[Chimera-users] Amber-style mol2 name

Elaine Meng meng at cgl.ucsf.edu
Thu Oct 25 08:52:31 PDT 2012


Well, there are exceptions to everything, but generally:

Atom types define what parameters are assigned to the atom in various calculations.  Often there will be many atoms in a residue that have the same type, but they could have different names... For example, in this Mol2 file, every atom has a unique name, but all of the hydrogens are type H, two carbons are type C.2, and the remaining carbons are type C.3.
<http://www.cgl.ucsf.edu/chimera/docs/ContributedSoftware/viewdock/example.mol2in>  

Some formats or programs require unique atom names in a residue so that each atom can be specified uniquely, but some do not have this requirement.

Different programs have different atom-naming rules, and these atom names might or might not imply the types of the atoms.

Different programs use different sets of types, and you have to look at the documentation for that program to see a description of the types.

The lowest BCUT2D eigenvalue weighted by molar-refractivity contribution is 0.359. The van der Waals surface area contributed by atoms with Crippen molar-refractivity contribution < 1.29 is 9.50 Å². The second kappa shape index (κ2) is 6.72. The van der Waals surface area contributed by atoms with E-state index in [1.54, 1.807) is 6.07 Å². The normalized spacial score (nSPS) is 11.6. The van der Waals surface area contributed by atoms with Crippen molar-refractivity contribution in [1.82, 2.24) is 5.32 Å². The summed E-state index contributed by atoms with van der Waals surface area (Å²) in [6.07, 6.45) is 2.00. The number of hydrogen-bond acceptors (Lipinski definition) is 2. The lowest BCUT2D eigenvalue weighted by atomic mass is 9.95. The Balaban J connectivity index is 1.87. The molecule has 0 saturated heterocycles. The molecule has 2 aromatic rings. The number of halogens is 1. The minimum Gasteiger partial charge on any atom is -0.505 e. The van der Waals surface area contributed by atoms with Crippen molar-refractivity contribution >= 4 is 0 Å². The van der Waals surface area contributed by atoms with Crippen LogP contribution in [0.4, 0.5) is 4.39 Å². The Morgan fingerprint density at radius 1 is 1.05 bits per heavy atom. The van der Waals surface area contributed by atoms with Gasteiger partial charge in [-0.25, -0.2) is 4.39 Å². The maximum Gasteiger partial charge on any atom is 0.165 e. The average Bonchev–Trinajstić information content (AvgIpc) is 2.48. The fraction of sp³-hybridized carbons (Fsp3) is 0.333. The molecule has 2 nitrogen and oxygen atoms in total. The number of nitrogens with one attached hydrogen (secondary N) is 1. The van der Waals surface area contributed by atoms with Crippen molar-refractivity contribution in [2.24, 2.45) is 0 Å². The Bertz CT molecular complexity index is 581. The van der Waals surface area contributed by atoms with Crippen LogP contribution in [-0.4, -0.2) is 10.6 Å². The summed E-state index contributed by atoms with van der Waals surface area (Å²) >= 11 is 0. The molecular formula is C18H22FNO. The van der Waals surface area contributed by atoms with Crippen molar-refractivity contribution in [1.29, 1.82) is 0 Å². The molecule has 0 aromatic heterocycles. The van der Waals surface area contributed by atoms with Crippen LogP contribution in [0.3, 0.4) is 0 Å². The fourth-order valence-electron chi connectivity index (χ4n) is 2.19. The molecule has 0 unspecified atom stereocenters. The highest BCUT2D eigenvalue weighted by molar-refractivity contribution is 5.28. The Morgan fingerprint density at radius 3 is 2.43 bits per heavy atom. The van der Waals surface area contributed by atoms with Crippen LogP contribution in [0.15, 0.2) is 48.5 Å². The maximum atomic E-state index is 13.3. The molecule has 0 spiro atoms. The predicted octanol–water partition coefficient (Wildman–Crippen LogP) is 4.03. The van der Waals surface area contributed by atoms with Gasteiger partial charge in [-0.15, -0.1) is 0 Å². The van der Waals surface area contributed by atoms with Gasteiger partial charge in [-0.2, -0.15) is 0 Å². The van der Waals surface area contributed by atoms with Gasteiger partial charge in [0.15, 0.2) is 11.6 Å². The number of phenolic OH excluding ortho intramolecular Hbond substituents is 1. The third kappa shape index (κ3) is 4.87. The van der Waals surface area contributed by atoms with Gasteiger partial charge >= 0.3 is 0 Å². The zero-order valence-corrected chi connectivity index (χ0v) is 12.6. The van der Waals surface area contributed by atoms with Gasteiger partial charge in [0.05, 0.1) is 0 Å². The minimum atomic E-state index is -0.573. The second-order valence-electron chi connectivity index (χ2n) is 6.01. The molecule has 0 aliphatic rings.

If you want more perspectives on these concepts, you could try asking on ccl.net.
Best,
Elaine
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Elaine C. Meng, Ph.D. 
UCSF Computer Graphics Lab (Chimera team) and Babbitt Lab
Department of Pharmaceutical Chemistry
University of California, San Francisco

On Oct 25, 2012, at 3:14 AM, Nikolay Igorovich Rodionov wrote:

> Would you mind elaborating about the differences between atom types and
> atom names? I thought they were essential one in the same; looking at a
> generic mol2 file, it seems like every atom name has a unique atom type.
> What differentiates them?




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